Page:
Title: The Runaway Boy
Author: Manoranjan Byapari
Translated from the Bengali by V. Ramaswamy
Genre: Literary Fiction, Translations Pages: 370
The Runaway Boy by Manoranjan Byapari is the first volume of a trilogy, titled, Chandal Jibon. A story of a boy told in three volumes as he makes his way through life.
Little Jibon’s story begins in a refugee camp in West Bengal, as his Dalit parents flee East Pakistan in search of a better life (during the partition of India and East Pakistan), and well because circumstances make them. They do not get treated well in the camp. The harsh reality of it all hits them hard.
In all of this as Jibon grows, he only has one dream: To flee this life of misery and strife. The idea that Byapari’s character’s name when translated is life says a lot which doesn’t need to be elucidated on. So, once he turns thirteen, Jibon runs away to Calcutta in search of a better tomorrow. The elusive better tomorrow that most people who aren’t born with a silver spoon in their mouth are constantly aspiring for. All he wants is to work hard and bring back food for his siblings and his mother.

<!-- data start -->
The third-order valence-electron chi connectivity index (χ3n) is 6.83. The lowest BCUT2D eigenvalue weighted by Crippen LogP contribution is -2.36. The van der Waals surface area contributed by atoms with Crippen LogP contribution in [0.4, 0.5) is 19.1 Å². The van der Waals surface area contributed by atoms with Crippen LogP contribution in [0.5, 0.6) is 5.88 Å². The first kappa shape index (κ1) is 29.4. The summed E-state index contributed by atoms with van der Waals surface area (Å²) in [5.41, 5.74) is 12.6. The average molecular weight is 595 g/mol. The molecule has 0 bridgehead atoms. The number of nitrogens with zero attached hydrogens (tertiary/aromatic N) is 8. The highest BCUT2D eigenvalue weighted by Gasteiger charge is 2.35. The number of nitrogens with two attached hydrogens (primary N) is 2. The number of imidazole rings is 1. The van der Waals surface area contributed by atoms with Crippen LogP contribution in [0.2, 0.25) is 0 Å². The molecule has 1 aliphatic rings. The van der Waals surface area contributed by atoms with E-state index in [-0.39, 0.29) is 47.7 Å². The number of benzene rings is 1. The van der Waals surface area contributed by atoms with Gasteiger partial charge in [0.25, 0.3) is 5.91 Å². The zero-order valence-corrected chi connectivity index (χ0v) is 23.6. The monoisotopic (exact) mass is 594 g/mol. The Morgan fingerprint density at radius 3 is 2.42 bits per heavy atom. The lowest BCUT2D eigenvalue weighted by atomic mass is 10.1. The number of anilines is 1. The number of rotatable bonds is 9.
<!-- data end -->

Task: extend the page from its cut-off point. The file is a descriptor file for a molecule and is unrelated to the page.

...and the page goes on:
And then there is caste that plays such a big role in the book – the only one I guess when everything is determined by the caste of Jibon – the political that mingles with the personal, the inequalities that exist, the distribution of wealth and property that is absolutely unfair, and more than anything, the book holds a mirror to our society and the world we live in through Byapari’s unapologetic and razor-sharp writing.
The Runaway Boy is a semi-autobiographical book but somehow it doesn’t read like that, or maybe I didn’t bring that to fore while reading it. There is so much the book has to offer – a coming of age story, historical fiction, and in all of this, a story of a person’s life. It is extremely introspective, and yet provides such a holistic view of the world we inhabit. A must-read!